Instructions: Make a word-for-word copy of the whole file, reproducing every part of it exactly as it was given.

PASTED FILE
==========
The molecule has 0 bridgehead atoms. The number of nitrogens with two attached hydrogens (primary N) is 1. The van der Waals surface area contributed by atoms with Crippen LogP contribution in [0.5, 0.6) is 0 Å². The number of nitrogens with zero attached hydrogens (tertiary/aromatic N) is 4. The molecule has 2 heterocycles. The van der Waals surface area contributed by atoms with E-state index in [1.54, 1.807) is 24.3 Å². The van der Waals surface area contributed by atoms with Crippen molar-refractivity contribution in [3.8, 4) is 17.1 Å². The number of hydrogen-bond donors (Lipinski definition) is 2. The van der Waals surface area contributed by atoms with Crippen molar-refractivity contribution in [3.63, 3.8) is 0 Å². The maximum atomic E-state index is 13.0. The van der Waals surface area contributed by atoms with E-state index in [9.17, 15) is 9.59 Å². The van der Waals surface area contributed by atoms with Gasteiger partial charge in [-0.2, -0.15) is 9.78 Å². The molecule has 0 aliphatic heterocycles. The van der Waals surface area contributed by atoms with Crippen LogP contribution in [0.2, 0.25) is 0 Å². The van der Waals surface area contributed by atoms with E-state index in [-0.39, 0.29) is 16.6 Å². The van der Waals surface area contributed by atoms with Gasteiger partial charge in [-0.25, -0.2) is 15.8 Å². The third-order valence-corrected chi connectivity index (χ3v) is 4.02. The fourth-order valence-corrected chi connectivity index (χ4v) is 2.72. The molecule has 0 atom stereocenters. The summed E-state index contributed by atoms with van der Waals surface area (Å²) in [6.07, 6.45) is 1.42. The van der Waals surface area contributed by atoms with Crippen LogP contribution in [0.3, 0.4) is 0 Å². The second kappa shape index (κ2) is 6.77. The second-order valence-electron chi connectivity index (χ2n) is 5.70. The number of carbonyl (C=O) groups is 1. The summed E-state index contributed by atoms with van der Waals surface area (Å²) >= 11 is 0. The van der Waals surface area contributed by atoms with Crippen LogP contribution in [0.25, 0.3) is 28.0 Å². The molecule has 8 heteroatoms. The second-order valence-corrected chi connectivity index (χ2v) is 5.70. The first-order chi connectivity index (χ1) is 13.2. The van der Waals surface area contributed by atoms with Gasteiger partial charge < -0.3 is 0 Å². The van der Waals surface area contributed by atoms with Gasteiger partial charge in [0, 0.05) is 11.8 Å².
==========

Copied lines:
The molecule has 0 bridgehead atoms. The number of nitrogens with two attached hydrogens (primary N) is 1. The van der Waals surface area contributed by atoms with Crippen LogP contribution in [0.5, 0.6) is 0 Å². The number of nitrogens with zero attached hydrogens (tertiary/aromatic N) is 4. The molecule has 2 heterocycles. The van der Waals surface area contributed by atoms with E-state index in [1.54, 1.807) is 24.3 Å². The van der Waals surface area contributed by atoms with Crippen molar-refractivity contribution in [3.8, 4) is 17.1 Å². The number of hydrogen-bond donors (Lipinski definition) is 2. The van der Waals surface area contributed by atoms with Crippen molar-refractivity contribution in [3.63, 3.8) is 0 Å². The maximum atomic E-state index is 13.0. The van der Waals surface area contributed by atoms with E-state index in [9.17, 15) is 9.59 Å². The van der Waals surface area contributed by atoms with Gasteiger partial charge in [-0.2, -0.15) is 9.78 Å². The molecule has 0 aliphatic heterocycles. The van der Waals surface area contributed by atoms with Crippen LogP contribution in [0.2, 0.25) is 0 Å². The van der Waals surface area contributed by atoms with E-state index in [-0.39, 0.29) is 16.6 Å². The van der Waals surface area contributed by atoms with Gasteiger partial charge in [-0.25, -0.2) is 15.8 Å². The third-order valence-corrected chi connectivity index (χ3v) is 4.02. The fourth-order valence-corrected chi connectivity index (χ4v) is 2.72. The molecule has 0 atom stereocenters. The summed E-state index contributed by atoms with van der Waals surface area (Å²) in [6.07, 6.45) is 1.42. The van der Waals surface area contributed by atoms with Crippen LogP contribution in [0.3, 0.4) is 0 Å². The second kappa shape index (κ2) is 6.77. The second-order valence-electron chi connectivity index (χ2n) is 5.70. The number of carbonyl (C=O) groups is 1. The summed E-state index contributed by atoms with van der Waals surface area (Å²) >= 11 is 0. The van der Waals surface area contributed by atoms with Crippen LogP contribution in [0.25, 0.3) is 28.0 Å². The molecule has 8 heteroatoms. The second-order valence-corrected chi connectivity index (χ2v) is 5.70. The first-order chi connectivity index (χ1) is 13.2. The van der Waals surface area contributed by atoms with Gasteiger partial charge < -0.3 is 0 Å². The van der Waals surface area contributed by atoms with Gasteiger partial charge in [0, 0.05) is 11.8 Å².